“Don’t hold me back; release me. … If you don’t think I’m the real deal, because you’re insinuating that I’m not really the real deal and I’m not on that level yet, release me and I’ll prove it to you.”
This has been a recurring theme for Garcia, who only wants to take bigger fights.
He was supposed to have a tune-up against Mercito Gesta in January in preparation for Davis, but decided he was comfortable heading into the most significant fight of his career on the heels of a nine-month layoff.
De La Hoya, who fought five world title fights in 1997 alone, said Garcia was making a mistake.
“We saw what Ryan posted, and we have to respect it, we have to respect his decision. I understand Ryan’s frustrations, and I understand the people’s frustration – the fans want to see Ryan vs Tank, that is it.
“Look, Davis is going to have a tune-up fight. His tools are going to be very sharp for when he faces Ryan Garcia in April. Ryan’s decided to bypass the tune-up and go straight to Tank.
“I strongly feel it’s a big mistake, but we just have to wish him the very best and for him to stay in shape, stay in the gym, continue sparring, stay focused and wait for that big day,” concluded De La Hoya.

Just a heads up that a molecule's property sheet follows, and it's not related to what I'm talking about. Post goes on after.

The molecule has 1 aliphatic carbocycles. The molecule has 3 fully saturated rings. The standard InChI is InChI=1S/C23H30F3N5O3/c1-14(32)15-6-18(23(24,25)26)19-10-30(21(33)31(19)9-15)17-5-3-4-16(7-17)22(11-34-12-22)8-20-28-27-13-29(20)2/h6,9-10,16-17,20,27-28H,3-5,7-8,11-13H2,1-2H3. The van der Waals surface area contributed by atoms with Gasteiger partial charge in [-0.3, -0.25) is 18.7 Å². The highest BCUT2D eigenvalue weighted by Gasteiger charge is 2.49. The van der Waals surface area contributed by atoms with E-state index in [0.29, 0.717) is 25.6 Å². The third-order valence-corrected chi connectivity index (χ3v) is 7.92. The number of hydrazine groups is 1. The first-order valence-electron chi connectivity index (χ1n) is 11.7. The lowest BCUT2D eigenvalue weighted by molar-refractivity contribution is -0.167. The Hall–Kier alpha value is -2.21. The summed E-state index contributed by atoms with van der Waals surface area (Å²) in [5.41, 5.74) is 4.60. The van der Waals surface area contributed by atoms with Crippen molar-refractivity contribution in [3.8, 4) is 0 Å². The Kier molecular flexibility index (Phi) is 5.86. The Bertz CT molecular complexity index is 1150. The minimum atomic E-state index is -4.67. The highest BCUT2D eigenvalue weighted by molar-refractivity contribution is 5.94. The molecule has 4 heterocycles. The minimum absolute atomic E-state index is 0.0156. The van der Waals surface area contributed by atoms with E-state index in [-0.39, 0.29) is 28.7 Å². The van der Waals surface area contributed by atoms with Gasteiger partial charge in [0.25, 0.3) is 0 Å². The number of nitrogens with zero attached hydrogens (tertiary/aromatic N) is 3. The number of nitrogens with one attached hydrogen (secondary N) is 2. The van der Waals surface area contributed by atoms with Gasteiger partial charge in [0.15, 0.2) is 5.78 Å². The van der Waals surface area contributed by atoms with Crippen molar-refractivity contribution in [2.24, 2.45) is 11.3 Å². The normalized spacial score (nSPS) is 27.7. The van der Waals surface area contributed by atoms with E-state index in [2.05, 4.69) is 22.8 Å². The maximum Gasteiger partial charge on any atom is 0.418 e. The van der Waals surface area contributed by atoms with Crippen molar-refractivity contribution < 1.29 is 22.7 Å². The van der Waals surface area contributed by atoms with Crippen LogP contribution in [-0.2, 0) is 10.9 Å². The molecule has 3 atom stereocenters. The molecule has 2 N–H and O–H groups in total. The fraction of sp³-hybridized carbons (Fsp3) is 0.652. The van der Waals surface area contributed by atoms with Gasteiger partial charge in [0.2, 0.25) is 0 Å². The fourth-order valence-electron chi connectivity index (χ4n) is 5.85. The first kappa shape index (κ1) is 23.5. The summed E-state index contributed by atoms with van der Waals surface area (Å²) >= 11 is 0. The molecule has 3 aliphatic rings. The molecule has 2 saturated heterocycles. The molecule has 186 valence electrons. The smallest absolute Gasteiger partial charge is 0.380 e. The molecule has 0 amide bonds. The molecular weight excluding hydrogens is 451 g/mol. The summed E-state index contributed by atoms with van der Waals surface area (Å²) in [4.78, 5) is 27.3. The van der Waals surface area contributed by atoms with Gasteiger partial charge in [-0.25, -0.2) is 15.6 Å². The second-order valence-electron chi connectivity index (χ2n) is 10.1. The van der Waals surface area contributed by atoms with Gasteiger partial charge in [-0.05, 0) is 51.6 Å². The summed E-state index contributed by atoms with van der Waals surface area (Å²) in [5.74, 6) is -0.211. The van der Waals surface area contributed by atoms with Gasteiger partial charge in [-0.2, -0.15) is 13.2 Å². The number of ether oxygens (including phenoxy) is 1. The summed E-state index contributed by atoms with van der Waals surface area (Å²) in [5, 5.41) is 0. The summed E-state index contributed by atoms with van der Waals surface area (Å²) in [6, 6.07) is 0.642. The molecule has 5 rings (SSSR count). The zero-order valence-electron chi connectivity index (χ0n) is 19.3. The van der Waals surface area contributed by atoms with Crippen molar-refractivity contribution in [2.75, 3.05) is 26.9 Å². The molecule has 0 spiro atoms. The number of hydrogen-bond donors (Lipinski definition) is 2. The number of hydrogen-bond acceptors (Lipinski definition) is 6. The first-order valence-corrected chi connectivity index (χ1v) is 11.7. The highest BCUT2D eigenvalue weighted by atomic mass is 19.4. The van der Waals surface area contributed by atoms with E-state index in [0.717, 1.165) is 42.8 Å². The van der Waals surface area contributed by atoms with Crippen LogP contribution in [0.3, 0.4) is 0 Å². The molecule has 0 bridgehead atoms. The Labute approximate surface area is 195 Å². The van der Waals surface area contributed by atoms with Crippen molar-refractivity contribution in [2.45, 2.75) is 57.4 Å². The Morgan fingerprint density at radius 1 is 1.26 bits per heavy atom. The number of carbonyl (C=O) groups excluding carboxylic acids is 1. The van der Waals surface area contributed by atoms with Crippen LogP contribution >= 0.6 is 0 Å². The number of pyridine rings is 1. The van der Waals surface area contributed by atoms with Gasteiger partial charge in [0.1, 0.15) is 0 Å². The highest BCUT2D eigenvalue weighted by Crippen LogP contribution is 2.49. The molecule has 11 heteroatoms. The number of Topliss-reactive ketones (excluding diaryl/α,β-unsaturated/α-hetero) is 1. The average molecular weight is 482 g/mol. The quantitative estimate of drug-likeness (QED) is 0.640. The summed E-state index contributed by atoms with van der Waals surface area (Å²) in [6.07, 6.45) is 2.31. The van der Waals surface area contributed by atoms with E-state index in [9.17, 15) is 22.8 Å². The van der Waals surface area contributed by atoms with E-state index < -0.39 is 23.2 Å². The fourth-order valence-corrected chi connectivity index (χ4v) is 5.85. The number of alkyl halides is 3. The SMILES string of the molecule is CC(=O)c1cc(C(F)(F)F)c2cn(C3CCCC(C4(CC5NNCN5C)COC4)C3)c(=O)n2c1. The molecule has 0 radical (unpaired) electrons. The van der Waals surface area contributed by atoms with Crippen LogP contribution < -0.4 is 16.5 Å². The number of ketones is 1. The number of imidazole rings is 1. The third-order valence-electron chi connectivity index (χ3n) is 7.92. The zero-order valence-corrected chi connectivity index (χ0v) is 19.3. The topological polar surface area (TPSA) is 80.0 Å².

Not only did it turn out to be a mistake, Garcia later admitted that he entered the ring that night against Davis with a rib injury.
Davis dropped Garcia twice in their scheduled 12-round bout. It was a left hand to the body in the seventh round that did him in. Garcia took a knee and stayed down for the full 10 count.
After the fight, Showtime's microphones picked up Garcia telling trainer Joe Goossen Davis hit him in the same area where he suffered a sparring injury two weeks before the fight.
Junior welterweight prospect Tsendbaatar Erdenebat, a two-time Olympian from Mongolia, later revealed himself as the culprit on social media.
Golden Boy Sues Ryan Garcia
Garcia is bound to Golden Boy until 2026, and the latter has taken measures to ensure he can't run away.
Golden Boy filed a lawsuit against Garcia in June to enforce its contract with their star fighter.
The suit came in response to a demand letter from Garcia's legal team on June 9 alleging violations of the promotional agreement, including California and federal law, that invalidate the contract.
“Golden Boy has been proud to have worked with Ryan Garcia for the last several years and to help catapult him to the kind of stardom that led to the biggest boxing Pay Per View event in years just two months ago,” Golden Boy stated after the lawsuit was filed.
“With this filing, we are seeking to ensure that Ryan and his team will honor the remainder of his contract, a contract that Ryan Garcia himself called ‘one of the most lucrative boxing deals for a prospect in the history of the sport.”
For now, the soap opera continues.